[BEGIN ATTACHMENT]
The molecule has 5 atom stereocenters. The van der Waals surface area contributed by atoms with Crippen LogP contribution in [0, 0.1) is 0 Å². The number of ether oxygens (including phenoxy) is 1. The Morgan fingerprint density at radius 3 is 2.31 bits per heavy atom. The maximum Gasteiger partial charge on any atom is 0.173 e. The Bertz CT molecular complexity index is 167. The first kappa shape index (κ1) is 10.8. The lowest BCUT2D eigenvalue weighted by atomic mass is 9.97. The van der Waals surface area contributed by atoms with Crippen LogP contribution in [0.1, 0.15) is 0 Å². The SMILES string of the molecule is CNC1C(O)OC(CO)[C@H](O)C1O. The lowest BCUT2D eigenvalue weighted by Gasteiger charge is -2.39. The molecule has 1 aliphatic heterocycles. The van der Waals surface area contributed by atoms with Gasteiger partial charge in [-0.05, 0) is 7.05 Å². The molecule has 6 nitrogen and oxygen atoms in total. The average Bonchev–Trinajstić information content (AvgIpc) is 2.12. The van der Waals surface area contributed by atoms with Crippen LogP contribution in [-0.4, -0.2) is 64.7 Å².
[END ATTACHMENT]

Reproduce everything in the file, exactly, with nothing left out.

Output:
The molecule has 5 atom stereocenters. The van der Waals surface area contributed by atoms with Crippen LogP contribution in [0, 0.1) is 0 Å². The number of ether oxygens (including phenoxy) is 1. The Morgan fingerprint density at radius 3 is 2.31 bits per heavy atom. The maximum Gasteiger partial charge on any atom is 0.173 e. The Bertz CT molecular complexity index is 167. The first kappa shape index (κ1) is 10.8. The lowest BCUT2D eigenvalue weighted by atomic mass is 9.97. The van der Waals surface area contributed by atoms with Crippen LogP contribution in [0.1, 0.15) is 0 Å². The SMILES string of the molecule is CNC1C(O)OC(CO)[C@H](O)C1O. The lowest BCUT2D eigenvalue weighted by Gasteiger charge is -2.39. The molecule has 1 aliphatic heterocycles. The van der Waals surface area contributed by atoms with Gasteiger partial charge in [-0.05, 0) is 7.05 Å². The molecule has 6 nitrogen and oxygen atoms in total. The average Bonchev–Trinajstić information content (AvgIpc) is 2.12. The van der Waals surface area contributed by atoms with Crippen LogP contribution in [-0.4, -0.2) is 64.7 Å².